Quon Quon Poy v. Johnson, 273 U.S. 352 (1927)
U.S. Supreme CourtQuon Quon Poy v. Johnson, 273 U.S. 352 (1927)
Quon Quon Poy v. Johnson
Argued December 9, 10, 1926
Decided February 21, 1927
273 U.S. 352
1. A hearing before a Board of Special Inquiry, in an immigration proceeding, was not rendered unfair by mere delay in its commencement,
nor by the absence of a friend or relative of the applicant for entry when the applicant waived his right in that regard, nor by the introduction before the Board of testimony previously taken by an inspector, where the applicant made no objection thereto and did not seek to recall the witness. P. 273 U. S. 355.
2. An applicant for admission who has never resided in the United States is not entitled under the Constitution to a judicial hearing of his claim that he is a citizen of the United States by birth. P. 273 U. S. 357.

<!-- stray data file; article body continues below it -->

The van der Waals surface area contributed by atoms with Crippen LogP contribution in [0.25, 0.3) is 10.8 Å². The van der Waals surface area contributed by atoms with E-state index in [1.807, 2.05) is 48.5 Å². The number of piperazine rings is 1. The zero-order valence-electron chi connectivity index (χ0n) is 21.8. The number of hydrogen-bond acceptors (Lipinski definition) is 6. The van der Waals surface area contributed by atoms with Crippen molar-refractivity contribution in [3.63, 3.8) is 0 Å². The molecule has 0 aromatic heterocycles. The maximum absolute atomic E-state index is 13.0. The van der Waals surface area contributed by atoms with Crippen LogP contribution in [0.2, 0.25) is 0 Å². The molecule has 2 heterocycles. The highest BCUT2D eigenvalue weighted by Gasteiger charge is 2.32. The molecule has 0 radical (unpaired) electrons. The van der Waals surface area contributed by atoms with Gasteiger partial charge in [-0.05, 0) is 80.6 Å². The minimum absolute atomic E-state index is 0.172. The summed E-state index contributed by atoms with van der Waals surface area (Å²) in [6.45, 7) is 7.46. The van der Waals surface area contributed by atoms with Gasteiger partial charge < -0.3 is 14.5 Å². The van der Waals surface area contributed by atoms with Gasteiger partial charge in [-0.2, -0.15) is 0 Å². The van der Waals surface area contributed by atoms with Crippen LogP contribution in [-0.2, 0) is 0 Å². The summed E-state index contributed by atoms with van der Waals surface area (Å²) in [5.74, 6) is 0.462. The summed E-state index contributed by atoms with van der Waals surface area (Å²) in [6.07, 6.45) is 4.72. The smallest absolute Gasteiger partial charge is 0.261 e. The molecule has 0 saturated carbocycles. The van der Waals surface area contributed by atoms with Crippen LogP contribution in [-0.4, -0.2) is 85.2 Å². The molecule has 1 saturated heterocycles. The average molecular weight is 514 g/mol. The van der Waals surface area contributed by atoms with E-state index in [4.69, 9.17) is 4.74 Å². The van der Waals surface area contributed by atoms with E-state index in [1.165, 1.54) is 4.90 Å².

3. A petition in habeas corpus based solely on the right of the petitioner cannot be maintained on the right of another. P. 273 U. S. 358.
4. When a party respondent has since died, the judgment (one of affirmance) will be nunc pro tunc as of the date of submission. P. 273 U. S. 359.
Appeal from a final order of the district court discharging a writ of habeas corpus, and remanding Poy, the petitioner, to the custody of the Commissioner of Immigration.